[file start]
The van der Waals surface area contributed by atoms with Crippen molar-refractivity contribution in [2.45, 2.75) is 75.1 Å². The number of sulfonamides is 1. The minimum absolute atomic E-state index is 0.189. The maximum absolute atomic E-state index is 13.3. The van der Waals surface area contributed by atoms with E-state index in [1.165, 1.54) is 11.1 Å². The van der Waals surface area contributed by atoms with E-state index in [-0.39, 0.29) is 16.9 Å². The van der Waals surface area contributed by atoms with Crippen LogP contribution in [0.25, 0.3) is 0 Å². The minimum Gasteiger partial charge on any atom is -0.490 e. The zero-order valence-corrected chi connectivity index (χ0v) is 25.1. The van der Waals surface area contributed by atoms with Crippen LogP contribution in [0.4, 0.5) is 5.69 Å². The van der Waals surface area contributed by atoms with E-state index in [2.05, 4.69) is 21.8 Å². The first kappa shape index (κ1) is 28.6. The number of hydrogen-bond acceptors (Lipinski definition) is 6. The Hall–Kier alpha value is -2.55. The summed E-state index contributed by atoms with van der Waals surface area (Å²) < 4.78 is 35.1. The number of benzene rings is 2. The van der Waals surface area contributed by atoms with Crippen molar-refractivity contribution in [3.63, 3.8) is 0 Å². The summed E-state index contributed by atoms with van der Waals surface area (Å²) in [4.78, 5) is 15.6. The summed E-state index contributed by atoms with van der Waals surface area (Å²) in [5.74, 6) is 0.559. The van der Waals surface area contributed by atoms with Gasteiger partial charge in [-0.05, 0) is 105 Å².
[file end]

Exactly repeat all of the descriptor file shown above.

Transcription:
The van der Waals surface area contributed by atoms with Crippen molar-refractivity contribution in [2.45, 2.75) is 75.1 Å². The number of sulfonamides is 1. The minimum absolute atomic E-state index is 0.189. The maximum absolute atomic E-state index is 13.3. The van der Waals surface area contributed by atoms with E-state index in [1.165, 1.54) is 11.1 Å². The van der Waals surface area contributed by atoms with E-state index in [-0.39, 0.29) is 16.9 Å². The van der Waals surface area contributed by atoms with Crippen LogP contribution in [0.25, 0.3) is 0 Å². The minimum Gasteiger partial charge on any atom is -0.490 e. The zero-order valence-corrected chi connectivity index (χ0v) is 25.1. The van der Waals surface area contributed by atoms with Crippen LogP contribution in [0.4, 0.5) is 5.69 Å². The van der Waals surface area contributed by atoms with E-state index in [2.05, 4.69) is 21.8 Å². The first kappa shape index (κ1) is 28.6. The number of hydrogen-bond acceptors (Lipinski definition) is 6. The Hall–Kier alpha value is -2.55. The summed E-state index contributed by atoms with van der Waals surface area (Å²) < 4.78 is 35.1. The number of benzene rings is 2. The van der Waals surface area contributed by atoms with Crippen molar-refractivity contribution in [3.63, 3.8) is 0 Å². The summed E-state index contributed by atoms with van der Waals surface area (Å²) in [4.78, 5) is 15.6. The summed E-state index contributed by atoms with van der Waals surface area (Å²) in [5.74, 6) is 0.559. The van der Waals surface area contributed by atoms with Gasteiger partial charge in [-0.05, 0) is 105 Å².